“This really highlights the need for new treatment approaches for these patients,” said Cabrera, a member of the UF Shands Cancer Center.
The multidisciplinary team of UF researchers wanted to see what would happen if they combined the two therapies.
Chemoembolization therapy boosts production of substances that promote the formation of new tumor-feeding blood vessels. Researchers believe that adding sorafenib to the mix could help offset that tumor-friendly activity and improve the therapeutic action of the initial therapy.
The concern, however, is whether it would be safe to have sorafenib circulating in a patient’s bloodstream at the same time that the other therapy is being delivered into the blood vessels, and whether it would affect a physician’s ability to perform the procedure.
The UF researchers found that the combo appears to be safe.
In addition, for a certain subset of patients with advanced HCC, the median survival rate with the combo therapy was 17 months, an improvement of up to seven months over what has been reported previously. This result warrants further study, because it could substantially change how patients are treated.
Side effects such as fatigue, diarrhea and skin reactions were noted in most patients, but only slightly more so than in studies of single therapies.
“Even though this is potentially toxic therapy because patients have underlying cirrhosis, it appears to be well-tolerated,” Martin said. “It was reassuring that there were no new toxicities identified.”
Furthermore, the higher rates of adverse events might be attributable not necessarily to the combining of therapies, but to the fact that patients in the current study were sicker than those in previous trials. Almost 30 percent of the patients in the UF study had moderate liver function impairment, and 20 percent had advanced liver cancer — such patients were excluded from previous trials.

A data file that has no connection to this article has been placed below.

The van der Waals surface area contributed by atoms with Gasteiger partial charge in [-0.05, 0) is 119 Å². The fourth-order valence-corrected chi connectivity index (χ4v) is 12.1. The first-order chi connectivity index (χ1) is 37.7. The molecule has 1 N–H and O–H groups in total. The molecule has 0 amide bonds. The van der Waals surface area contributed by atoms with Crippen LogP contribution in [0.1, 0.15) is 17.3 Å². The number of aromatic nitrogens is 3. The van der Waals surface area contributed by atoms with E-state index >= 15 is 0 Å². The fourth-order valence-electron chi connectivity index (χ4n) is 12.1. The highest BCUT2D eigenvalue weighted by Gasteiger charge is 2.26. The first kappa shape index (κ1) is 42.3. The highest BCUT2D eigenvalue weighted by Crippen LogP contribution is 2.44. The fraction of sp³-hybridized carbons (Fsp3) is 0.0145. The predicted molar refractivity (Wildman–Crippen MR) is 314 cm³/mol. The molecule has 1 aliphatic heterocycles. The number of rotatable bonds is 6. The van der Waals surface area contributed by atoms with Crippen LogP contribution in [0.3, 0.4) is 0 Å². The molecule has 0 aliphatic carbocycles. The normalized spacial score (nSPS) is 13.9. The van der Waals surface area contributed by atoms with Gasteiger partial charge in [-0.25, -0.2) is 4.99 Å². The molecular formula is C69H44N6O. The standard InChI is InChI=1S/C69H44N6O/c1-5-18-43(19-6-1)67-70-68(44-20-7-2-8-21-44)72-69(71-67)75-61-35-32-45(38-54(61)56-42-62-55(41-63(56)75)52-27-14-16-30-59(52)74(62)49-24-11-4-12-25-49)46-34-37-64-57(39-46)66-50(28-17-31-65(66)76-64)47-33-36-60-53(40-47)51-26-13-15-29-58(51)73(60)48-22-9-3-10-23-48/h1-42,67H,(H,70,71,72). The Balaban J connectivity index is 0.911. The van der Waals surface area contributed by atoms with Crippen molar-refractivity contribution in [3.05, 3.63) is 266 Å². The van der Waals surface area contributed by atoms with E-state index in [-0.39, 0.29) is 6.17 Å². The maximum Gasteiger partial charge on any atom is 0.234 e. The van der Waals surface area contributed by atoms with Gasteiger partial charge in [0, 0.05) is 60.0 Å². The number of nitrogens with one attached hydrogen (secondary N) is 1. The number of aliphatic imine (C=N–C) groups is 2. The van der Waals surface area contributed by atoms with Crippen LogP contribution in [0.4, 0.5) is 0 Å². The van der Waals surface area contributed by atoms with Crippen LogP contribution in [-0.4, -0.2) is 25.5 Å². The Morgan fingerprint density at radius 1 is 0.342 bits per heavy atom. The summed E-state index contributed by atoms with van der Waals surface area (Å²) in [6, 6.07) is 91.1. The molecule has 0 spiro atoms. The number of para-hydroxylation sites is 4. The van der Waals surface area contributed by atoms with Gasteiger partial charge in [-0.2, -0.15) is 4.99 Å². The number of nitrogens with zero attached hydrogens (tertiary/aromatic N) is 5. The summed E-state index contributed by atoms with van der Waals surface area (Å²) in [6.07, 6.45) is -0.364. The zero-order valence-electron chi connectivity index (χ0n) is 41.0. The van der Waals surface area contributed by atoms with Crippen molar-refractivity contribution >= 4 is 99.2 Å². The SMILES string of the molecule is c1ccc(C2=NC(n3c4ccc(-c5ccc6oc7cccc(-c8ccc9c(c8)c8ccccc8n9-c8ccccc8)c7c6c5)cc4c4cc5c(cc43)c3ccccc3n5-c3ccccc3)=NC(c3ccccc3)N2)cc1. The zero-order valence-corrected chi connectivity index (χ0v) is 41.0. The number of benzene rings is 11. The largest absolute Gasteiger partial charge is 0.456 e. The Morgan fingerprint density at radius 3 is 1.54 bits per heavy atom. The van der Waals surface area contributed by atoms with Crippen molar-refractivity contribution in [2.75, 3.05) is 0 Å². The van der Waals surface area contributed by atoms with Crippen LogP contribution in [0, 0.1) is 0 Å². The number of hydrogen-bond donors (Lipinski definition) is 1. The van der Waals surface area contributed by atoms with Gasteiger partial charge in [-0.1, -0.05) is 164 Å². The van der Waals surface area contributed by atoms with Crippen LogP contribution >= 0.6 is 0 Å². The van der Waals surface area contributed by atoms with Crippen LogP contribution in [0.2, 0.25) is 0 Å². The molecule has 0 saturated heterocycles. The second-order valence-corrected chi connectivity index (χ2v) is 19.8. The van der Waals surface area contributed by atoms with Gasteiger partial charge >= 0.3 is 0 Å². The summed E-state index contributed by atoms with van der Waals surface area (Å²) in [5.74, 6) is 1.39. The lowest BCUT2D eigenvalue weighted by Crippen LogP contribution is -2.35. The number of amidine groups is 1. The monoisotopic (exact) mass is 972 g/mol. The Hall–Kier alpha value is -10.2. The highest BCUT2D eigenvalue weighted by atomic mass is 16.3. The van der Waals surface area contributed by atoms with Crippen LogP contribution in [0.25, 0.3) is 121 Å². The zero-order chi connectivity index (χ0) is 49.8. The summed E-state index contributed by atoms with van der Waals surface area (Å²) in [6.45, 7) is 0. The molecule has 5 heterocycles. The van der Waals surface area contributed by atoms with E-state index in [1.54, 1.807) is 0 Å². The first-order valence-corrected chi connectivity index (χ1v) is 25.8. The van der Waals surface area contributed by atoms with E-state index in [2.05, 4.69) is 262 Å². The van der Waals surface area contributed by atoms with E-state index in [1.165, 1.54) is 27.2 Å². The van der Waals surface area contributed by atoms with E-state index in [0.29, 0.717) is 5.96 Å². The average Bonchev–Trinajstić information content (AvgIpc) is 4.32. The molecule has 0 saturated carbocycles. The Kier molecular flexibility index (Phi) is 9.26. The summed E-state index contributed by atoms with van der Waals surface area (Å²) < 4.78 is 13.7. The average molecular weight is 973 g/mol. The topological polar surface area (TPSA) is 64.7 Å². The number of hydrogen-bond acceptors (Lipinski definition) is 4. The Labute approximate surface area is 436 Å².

Managing the care of patients with liver cancer and administering the new treatment regimen required teamwork among up to a dozen physicians in multiple specialties: hepatologists, interventional radiologists, surgeons and oncologists.
“This highlights the benefits to the patient if different groups of physicians work together as a unit,” said Dr. James Caridi, a professor of radiology, chief of vascular and interventional radiology in the UF College of Medicine and a member of the UFShands Cancer Center. “I strongly support a multidisciplinary approach because it expedites expert patient care.”
The study was funded by a National Institutes of Health award through the UF Clinical and Translational Science Institute, and a Florida Department of Health Bankhead-Coley new investigator cancer research award to Cabrera. Members of the research team have served as speakers, consultants and advisory board members for, and received research funding from, Bayer HealthCare and Onyx Pharmaceuticals Inc., the makers and marketers of sorafenib.
- Czerne M. Reid, email@example.com, 352-273-5814